Help honor Hall of Famer Nick Newton at a celebration May 22

Nick Newton showed off his blocks at the 1998 Mt. SAC Relays.

When I began masters competition in 1995, Milton “Nick” Newton was just this genial guy in the high jump — a friendly flopper in his early 60s! He gave me support and inspiration. Little did I know he was a legend and future Masters Hall of Famer. A WAVA world champion and World Masters Games gold medalist several times over, Nick also was a world-class sprinter who invented the starting blocks that bear his name. In December 1976, he and three dozen others, including John Carlos, were part of a U.S.-Aussie delegation that effectively integrated South African track and field. They competed in the first mixed-race meet of the apartheid era — having been invited by the S. Africans after David Pain and others fought for their inclusion in the 1975 world masters championships in Toronto. Since about 2004, however, Nick has been out of the game. He survived testicular cancer years before, but he’s still battling illness at age 76. He lives near the Salton Sea in California’s Imperial Valley. But he’s far from forgotten. On May 22, he’ll be honored at a restaurant in Pomona. It’s a surprise. (I’m told he doesn’t have a computer.)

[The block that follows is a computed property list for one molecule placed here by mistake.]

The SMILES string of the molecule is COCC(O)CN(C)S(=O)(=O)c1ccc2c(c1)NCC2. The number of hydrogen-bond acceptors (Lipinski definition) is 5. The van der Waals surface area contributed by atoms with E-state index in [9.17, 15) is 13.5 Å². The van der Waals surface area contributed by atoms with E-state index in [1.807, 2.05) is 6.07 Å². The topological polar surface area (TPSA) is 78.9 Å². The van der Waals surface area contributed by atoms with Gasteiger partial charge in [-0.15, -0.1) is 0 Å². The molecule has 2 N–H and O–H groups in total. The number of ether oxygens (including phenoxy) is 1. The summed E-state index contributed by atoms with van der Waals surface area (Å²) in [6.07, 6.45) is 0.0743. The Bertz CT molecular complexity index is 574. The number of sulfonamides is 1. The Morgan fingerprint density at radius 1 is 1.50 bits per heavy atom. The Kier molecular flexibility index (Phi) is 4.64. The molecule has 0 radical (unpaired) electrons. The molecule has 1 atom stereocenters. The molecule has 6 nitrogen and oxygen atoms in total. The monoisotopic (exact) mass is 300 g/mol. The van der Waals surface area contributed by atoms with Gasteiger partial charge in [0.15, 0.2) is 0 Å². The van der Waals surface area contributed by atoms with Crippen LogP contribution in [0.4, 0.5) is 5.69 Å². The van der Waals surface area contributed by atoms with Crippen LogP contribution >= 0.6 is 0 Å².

For a PDF version of this party invitation, click on the image.

This recognition party is the brainchild of longtime friend George Cohen. George’s wife, Nona, and another Nick friend, Rufus Morris, are planning the event.

They hope to have a slide show depicting Nick’s life, so if you happen to have any photos of Nick, let me know, or write directly to George, Nona or Rufus.

If you can’t come but would like to have your recollections included at the event, send me a note or post them here.

Nick is ranked among the all-time best M55, M60 and M65 high jumpers in the world. He jumped 1.77 (5-9 3/4) at 1989 Eugene worlds in the M55 age group. He had an M60 best of 1.69 (5-6 1/2) and an M65 best of 1.60 (5-3). He also was a perpetual national contender in the sprints and ran 11.8 (hand-timed) in 1991 in his late 50s. He also dabbled in the hurdles. He was just a phenomenal athlete — even though he started in his 40s.

Here’s a biography of Nick written by George Cohen:

America is full of great stories and one of the many that typifies the pride and promise of this wonderful country is that of Milton Alexander Newton. Born on November 6, 1933, in Tarboro, North Carolina, the son of parents who instilled in him an appreciation for the importance of God, family, country and education. “Nick,” as he is known to all of his friends, decided that he needed to honor his family, develop his independence and contribute in some way to his community. He joined the U.S. Army and served with honor during the Korean conflict.

On a visit to California, he met Sheila, his wife of 53 years, and was immediately taken by her beauty, intelligence and personality. There was no returning to North Carolina at that point. They married and had two children, Daren and Pam. After his discharge from the Army, Nick obtained employment with Waste King where he learned the skill and art of tool and die making.